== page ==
Humza Yousaf has denied deleting Whatsapp messages relating to the Covid-19 pandemic.
The Scottish government has been accused of failing to hand over data to the UK Covid Inquiry.
Senior government figures during the pandemic, including former first minister Nicola Sturgeon, have been accused of wiping messages or using an auto-delete function.
Mr Yousaf said it was “certainly not true” that he had removed messages.
He said his government would “fully” comply with both the UK and Scottish Covid inquiries.
“I have kept and retained all of the WhatsApp messages and I am more than happy to hand them over to the Covid inquiry,” the first minister told BBC Scotland News.
“Government business isn’t routinely done over WhatsApp and of course where any decisions were made they were appropriately recorded within our message management system.
“If the Covid inquiry wants more information, needs more information, then I expect every minister, past and present, every government official or clinical adviser to comply.”
Mr Yousaf – who served as health secretary from May 2021 before becoming first minister in March 2023 – told BBC Scotland News that government figures were not told to delete messages to prevent potential embarrassment for the administration.
However, the first minister later told reporters there had been a Scottish government policy on social media messaging which advised their deletion after 30 days.
He added that the government, which he said had provided about 13,000 documents to the inquiries, had recently asked the UK Covid Inquiry for a legal order to release messages to “make sure we are operating within the bounds of the law”.
Ms Sturgeon announced in May 2020 that there would be a Scottish Covid inquiry in addition to the UK probe. This was confirmed in August 2021.
It has been reported by the Sunday Mail that the former first minister manually deleted messages relating to the pandemic.
Her spokesperson said she was co-operating with both the Scottish and UK inquiries.
The Scottish inquiry issued a “do not destroy” order at the beginning of August 2022, meaning it could be an offence for witnesses to have deleted Covid-related messages after that date.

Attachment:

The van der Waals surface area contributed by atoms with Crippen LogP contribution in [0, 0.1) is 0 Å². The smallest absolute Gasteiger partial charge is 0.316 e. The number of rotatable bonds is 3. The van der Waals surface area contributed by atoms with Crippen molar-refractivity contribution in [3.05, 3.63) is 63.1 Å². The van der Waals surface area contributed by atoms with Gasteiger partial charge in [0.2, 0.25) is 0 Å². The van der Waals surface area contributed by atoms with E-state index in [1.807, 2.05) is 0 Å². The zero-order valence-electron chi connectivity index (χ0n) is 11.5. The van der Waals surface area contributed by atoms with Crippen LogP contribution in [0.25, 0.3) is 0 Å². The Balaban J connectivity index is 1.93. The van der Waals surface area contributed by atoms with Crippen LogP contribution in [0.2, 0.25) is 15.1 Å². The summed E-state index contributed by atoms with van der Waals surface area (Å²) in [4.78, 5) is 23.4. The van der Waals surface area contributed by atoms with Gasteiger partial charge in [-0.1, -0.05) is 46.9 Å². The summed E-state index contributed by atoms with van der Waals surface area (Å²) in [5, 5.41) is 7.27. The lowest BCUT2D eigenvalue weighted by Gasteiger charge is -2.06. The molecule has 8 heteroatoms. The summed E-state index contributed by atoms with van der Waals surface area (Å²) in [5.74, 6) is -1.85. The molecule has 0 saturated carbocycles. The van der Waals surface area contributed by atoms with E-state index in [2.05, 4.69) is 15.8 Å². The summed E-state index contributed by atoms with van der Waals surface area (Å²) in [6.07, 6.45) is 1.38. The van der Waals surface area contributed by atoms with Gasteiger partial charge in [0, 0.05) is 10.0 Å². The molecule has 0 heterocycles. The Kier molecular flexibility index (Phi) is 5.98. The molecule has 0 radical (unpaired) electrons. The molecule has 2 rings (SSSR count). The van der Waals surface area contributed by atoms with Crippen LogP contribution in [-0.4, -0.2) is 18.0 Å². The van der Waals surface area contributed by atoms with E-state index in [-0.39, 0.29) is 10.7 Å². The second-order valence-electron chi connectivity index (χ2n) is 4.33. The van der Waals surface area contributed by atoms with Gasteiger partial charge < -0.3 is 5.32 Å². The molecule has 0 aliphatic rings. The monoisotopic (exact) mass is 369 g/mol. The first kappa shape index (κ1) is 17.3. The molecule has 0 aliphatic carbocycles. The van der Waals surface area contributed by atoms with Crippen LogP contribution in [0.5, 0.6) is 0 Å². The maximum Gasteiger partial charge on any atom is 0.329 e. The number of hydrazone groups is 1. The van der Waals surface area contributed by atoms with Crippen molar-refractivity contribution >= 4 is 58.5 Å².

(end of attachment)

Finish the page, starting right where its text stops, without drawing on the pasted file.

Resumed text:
Mr Yousaf told MSPs in June “any material that is asked for – WhatsApp messages, emails, Signal messages, Telegram messages or whatever – will absolutely be handed over to the Covid inquiries and handed over to them in full”.
Jamie Dawson KC, counsel to the UK inquiry, said 70 Scottish government figures were asked for their WhatsApp messages, but “very few appear to have been retained”.
He said this was “surprising” and that the “process of recovery had gone more slowly than expected”.
There were at least 137 WhatsApp groups being used across the Scottish government and its agencies during Covid.
The Scottish government told the inquiry in recent weeks that it needed a formal order under section 21 of the Inquiries Act 2005 to disclose all of the information due to data privacy concerns.
Mr Yousaf said this had not yet been received.
On Thursday, The Times reported that national clinical director Jason Leitch deleted messages every day during the pandemic.
The Scottish Daily Mail also reported that chief medical officer Prof Sir Gregor Smith used an auto-delete function on Whatsapp messages during the crisis. WhatsApp announced it was introducing that function in November 2020, eight months after the pandemic was declared.
Prof Leitch and Prof Smith have been asked to comment.
Green minister Lorna Slater, who was appointed in August 2021, told BBC Scotland’s Sunday Show she did not use Whatsapp for government business and did not have a government-issue phone.
Deputy First Minister Shona Robison is expected to make a statement on the issue in the Scottish Parliament, possibly as early as Tuesday.
Scottish Labour health spokesperson Jackie Baillie accused Mr Yousaf of misleading parliament over the electronic messages and said he should give the statement to MSPs since he served as health secretary during the crisis.
“I find this quite insulting and disrespectful to the bereaved families who lost loved ones during the pandemic because they were promised answers, they were promised full co-operation and that simply hasn’t happened,” she told BBC Scotland News.
Ms Baillie said she was “astonished” the Scottish government had only recently requested an order to provide data to the UK inquiry.
“The Scottish government already have a document retention policy that should have been in operation,” she said.
“They shouldn’t have been deleting those messages, whether it’s on auto-delete or manual, because of that policy.”
Scottish Conservative leader Douglas Ross said there were “serious questions” about when and why any messages may have been deleted by senior government figures.
He urged Ms Sturgeon to make a personal statement to parliament about her personal communications and said the situation was affecting bereaved families.
“It’s completely unacceptable that they were promised full openness and transparency from Nicola Sturgeon, from SNP ministers, from the current first minister and that is not happening and that is why we are already seeing families that feel they are losing faith with the inquiries even at this early stage,” he told BBC Scotland News.
Mr Ross, who was a UK government minister until May 2020, said he retained all of his WhatsApp messages from during the pandemic.
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